It’s Thursday at six in the morning and it is day two of a three day stretch of twelve-and-a-half hour shifts on the Trauma wards at our Level 1 Trauma Center. The intern who was on call last night and I have sixty minutes put out any fires and finish up any last-minute tasks before formal rounds start at seven. Labs need to be reviewed, imaging looked at one last time, and care orders need to be checked to see if they are up to date. There is barely enough time for a quick one-liner on every one of the twenty-seven patients on the service; who can go home, who newly screened positive for COVID-19, and who unexpectedly needs to stay longer than previously thought?

Our hospital admits about 4300 patients annually, and as I take my seat next to the Trauma Attending it is clear that last night was an above average night for admissions. As formal rounds begin, the attending pauses for a moment of daily gratitude, highlighting the team’s efforts over the previous twenty-four hours, before any immediate patient care needs are addressed and the OR first start cases discussed. After all the new admissions are presented and the updates are given on the existing admissions, the team comprised of myself, the attending, an intern, a third-year resident, a chief resident, and a nurse case manager start walking rounds. This is a room to room check up on all patients letting them know who we are, what their plans are for today, and what benchmarks we all need to meet in order to get the patient safely home. As we move from room to room, pod to pod, and unit to unit, we check in with the bedside nurse, physical therapists, occupational therapists, respiratory therapists, and other critical members of the patient’s care team to make sure that we are all on the same page regarding patient care and safety, as well as to reinforce a sense of team unity.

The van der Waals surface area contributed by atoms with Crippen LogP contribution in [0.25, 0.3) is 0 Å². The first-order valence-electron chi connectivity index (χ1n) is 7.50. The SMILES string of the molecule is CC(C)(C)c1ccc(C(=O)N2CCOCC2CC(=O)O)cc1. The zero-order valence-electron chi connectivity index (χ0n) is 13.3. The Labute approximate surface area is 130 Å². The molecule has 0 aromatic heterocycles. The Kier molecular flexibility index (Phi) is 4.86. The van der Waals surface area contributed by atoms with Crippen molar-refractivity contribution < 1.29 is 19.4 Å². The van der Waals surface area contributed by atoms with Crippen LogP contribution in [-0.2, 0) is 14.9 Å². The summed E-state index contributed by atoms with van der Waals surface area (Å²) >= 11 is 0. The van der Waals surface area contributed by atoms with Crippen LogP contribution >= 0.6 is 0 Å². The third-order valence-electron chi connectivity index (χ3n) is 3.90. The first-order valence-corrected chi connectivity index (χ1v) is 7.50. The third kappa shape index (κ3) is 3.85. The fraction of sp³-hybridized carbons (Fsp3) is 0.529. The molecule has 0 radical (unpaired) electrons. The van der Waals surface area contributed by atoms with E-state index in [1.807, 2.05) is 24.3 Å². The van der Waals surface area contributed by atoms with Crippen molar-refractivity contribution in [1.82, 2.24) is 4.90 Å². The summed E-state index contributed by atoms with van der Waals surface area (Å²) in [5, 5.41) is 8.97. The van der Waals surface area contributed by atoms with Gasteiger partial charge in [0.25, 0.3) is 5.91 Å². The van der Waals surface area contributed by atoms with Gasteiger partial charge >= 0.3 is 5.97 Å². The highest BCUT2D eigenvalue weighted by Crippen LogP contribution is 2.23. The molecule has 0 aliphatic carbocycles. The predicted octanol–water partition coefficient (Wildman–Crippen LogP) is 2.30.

As morning rounds wind down, I juggle incoming pages from consultant services and attend to changes in patient conditions. Midmorning brings collaboration with ancillary services to prioritize discharges; prescriptions are written, durable medical equipment is ordered, and home health care is arranged. At noon, I grab a bite to eat before our Trauma Program’s weekly Performance Improvement Committee meeting where previous patient cases and care guidelines are reviewed for any opportunities for improvement. Then it is off to a goals of care meeting led by our palliative care team where I sit with the family of a nonagenarian who has had a progression of her traumatic brain injury after repeated falls at her memory care facility.

As the afternoon heats up, so too the number of trauma activations and subsequent admissions. By five in the evening I sign out to the incoming intern, catch my breath, and mentally prepare myself for one more day.

About the Author:

Aaron Wright

Aaron has been an APPAA contributor since 2020. Aaron has been a Board Certified Nurse Practitioner since 2004 with a clinical focus in adult and pediatric trauma and general surgery patients in emergency department, inpatient, and outpatient settings.